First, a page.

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CI-IAPEL SPEAKERS During the school year the students of BethanyPeniel College have the privilege of meeting and hearing many of the outstanding ministers and leaders of the holiness movement. The year 1945-46 has been no exception. Early in the fall Dr. D. Shelby Corlett, editor of the "Herald of Holiness," conducted revival services in the College Church and spoke in chapel. Many young people found the Lord . Dr. Finch set the tone for the high spiritual quality of our worship periods in the first chapel service of the year. He urged that "the greatest thing that we will receive on this campus is that ennoblement, enrichment, enlargement of character that enables us to face life with manhoodto have vision to go into a world of tragic need, to live a life of influence that will count for God ." In October we were privileged to hear Miss Geraldine Chappell, R. N., tell of God's keeping power in a Japanese prison camp. Charles HastingsSmith, an alumnus of B.P.C., stirred our hearts with his unique message on "The Cross of Jesus." On November 5 Dr. U . E. Harding addressed the chapel on "Why doesn't God stop war?" Other noted speakers during the fall season were Chaplain Mark Moore, an alumnus of the College and a prisoner of war in Germany; and Rev. Elmer Schmelzenbach, who was born in Africa, trained in America, and who has spent the past nine and one-half years as a missionary in Africa .

Dr. D . Shelby Corlett, Fall Revivalist.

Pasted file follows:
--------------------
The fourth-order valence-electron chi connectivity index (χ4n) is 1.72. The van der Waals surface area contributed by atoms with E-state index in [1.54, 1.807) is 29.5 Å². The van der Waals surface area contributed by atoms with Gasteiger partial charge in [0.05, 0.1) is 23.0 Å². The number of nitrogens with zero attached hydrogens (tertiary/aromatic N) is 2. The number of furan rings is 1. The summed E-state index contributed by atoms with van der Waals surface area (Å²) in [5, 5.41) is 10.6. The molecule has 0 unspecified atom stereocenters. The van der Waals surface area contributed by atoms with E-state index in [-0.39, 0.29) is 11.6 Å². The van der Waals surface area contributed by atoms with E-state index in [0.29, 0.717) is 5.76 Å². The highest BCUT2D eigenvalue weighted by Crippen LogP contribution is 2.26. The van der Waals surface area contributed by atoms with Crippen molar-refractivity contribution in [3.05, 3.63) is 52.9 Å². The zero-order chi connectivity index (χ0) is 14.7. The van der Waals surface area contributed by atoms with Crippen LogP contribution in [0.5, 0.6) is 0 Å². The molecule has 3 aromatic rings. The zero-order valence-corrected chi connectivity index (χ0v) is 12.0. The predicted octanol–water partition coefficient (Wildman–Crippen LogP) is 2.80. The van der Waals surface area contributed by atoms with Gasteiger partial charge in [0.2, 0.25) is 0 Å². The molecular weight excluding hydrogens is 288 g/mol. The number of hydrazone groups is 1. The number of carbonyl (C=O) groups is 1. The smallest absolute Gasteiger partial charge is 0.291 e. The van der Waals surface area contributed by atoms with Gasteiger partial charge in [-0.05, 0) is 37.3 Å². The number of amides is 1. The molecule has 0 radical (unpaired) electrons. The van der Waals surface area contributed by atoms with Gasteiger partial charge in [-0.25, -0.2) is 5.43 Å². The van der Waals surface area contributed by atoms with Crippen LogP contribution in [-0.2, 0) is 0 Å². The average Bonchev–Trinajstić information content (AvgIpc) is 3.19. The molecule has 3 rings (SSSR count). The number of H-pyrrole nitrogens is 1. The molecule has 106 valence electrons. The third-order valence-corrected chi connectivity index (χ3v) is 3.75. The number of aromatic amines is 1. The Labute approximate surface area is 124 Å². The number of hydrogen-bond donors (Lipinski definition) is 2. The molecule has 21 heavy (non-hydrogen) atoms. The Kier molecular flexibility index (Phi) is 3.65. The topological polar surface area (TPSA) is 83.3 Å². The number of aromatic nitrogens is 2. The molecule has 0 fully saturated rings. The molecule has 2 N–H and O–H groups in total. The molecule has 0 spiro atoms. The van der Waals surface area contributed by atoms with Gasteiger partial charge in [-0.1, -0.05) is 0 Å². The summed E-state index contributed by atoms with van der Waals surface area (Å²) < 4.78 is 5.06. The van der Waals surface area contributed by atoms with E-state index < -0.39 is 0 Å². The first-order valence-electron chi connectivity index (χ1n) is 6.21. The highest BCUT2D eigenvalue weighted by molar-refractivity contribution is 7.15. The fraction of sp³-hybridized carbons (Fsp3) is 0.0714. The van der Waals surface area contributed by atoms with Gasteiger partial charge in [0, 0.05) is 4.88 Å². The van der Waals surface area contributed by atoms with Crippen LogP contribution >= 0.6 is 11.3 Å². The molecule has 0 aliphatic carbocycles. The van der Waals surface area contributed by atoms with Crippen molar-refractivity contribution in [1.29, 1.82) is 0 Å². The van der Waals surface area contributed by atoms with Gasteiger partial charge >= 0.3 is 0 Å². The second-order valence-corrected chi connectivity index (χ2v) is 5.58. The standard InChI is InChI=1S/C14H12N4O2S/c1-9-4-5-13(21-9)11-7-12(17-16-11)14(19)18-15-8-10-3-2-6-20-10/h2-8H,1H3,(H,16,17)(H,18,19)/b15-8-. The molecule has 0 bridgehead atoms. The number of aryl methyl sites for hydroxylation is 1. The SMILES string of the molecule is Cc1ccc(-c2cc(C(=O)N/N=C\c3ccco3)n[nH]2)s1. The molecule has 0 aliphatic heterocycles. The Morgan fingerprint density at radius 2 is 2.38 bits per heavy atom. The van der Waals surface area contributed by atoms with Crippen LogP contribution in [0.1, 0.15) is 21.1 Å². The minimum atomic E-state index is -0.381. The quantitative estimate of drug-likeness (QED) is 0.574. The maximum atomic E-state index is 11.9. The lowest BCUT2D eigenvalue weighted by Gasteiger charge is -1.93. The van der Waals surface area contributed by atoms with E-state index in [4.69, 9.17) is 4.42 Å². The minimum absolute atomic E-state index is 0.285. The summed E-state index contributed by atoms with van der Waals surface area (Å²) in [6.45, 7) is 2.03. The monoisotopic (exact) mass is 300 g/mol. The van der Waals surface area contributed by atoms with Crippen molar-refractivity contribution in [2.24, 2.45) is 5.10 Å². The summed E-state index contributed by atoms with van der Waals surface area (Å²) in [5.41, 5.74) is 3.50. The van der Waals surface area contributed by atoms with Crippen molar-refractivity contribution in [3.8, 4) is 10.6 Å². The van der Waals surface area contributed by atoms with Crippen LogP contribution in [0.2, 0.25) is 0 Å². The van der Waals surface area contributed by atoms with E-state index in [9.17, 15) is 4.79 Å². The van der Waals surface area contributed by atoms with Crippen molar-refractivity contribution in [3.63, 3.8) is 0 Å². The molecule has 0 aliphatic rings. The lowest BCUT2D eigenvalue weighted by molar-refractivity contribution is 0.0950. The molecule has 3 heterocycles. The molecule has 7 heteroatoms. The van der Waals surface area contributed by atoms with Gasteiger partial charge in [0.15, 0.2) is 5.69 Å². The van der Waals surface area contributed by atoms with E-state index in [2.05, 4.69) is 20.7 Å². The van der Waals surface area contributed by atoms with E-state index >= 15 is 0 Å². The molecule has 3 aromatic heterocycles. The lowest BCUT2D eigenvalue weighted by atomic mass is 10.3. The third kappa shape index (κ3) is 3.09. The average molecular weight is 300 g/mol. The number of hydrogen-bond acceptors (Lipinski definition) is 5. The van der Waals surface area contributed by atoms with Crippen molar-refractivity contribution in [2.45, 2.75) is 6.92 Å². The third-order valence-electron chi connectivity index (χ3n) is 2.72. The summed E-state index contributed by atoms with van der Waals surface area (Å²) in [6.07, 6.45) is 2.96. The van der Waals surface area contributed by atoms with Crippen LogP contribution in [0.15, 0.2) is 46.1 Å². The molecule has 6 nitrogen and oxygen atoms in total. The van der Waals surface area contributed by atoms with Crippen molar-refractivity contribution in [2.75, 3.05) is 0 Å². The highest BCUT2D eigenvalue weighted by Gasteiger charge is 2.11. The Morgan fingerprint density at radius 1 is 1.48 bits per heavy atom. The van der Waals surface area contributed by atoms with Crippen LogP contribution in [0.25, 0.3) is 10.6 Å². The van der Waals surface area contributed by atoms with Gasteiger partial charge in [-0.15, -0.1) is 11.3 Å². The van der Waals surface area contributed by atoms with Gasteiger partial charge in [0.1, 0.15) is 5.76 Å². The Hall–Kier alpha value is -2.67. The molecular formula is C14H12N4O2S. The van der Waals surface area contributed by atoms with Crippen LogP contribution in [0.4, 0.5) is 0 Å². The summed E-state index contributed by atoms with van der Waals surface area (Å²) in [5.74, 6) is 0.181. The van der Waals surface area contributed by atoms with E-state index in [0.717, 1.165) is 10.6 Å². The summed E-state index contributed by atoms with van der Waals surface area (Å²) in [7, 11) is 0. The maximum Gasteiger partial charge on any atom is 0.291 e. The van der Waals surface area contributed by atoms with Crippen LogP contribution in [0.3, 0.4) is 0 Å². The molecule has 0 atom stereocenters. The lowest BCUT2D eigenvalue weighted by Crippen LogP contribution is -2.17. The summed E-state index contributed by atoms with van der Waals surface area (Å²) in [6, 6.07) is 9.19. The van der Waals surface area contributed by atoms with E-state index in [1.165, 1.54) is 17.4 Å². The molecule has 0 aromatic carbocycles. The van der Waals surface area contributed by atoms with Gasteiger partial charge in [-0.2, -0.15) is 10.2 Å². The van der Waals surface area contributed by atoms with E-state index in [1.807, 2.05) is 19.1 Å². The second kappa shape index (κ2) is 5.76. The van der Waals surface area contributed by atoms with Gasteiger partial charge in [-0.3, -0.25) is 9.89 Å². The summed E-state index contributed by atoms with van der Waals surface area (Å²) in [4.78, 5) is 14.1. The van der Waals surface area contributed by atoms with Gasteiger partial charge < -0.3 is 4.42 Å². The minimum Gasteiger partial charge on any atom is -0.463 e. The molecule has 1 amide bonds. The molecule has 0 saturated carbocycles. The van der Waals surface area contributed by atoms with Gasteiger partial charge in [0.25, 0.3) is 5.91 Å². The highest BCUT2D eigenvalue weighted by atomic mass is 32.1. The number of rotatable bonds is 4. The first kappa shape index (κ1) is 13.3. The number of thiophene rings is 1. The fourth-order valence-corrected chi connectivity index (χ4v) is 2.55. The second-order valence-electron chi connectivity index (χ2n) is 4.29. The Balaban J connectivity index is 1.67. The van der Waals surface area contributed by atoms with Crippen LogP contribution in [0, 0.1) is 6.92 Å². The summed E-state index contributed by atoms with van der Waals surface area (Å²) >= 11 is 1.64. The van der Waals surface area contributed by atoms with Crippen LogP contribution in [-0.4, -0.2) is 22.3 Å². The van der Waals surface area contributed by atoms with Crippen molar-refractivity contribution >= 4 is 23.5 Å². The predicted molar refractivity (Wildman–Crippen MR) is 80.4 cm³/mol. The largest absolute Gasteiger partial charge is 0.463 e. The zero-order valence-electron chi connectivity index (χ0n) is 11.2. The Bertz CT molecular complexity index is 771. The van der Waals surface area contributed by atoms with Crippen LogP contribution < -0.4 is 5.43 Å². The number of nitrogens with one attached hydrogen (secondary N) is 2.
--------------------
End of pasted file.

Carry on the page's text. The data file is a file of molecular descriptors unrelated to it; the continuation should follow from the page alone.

Rev. Mack Anderson, Spring Revivalist.

Dr. Roy Cantrell, Superintendent of the Minnesota District, was Aycock Lecturer in the fall. His messages were characterized by a dynamic love for the cause of Christ and a practical application from his many experiences. One of the most interesting and popular chapel speakers of the year was Chaplain Wilson Lanpher, who came to us four different times. During the winter three representatives of our Nazarene works in foreign countries roused our missionary zeal. Re'{S. Lyle Prescott and LebronVelasquez told of our new works in Cuba and Puerto Rico, respectively. Following the General Board meeting in January, Dr. George Frame, Superintendent of the British Isles, spent several days on the campus. His keen intellect, his fervent spirit, and his zeal for the cause of Christ will not soon be forgotten.

174

Dr. Roy Cantrell _ . . Aycock Lecturers ... Rev. Lauriston DuBois

In February the College Board of Trustees met on the campus and in their annual chapel service presented Dr. G. B. Williamson, pastor of the Kansas City First Church and former President of Eastern Nazarene College, as the special speaker. This is always one of the most outstanding chapel periods of the year. On the 21st of the month the spring Aycock Lectures began . Rev. Lauriston J. DuBois, General Secretary of the Nazarene Young People's Societies, brought some very interesting and profitable lectures on the subject "The Psychology of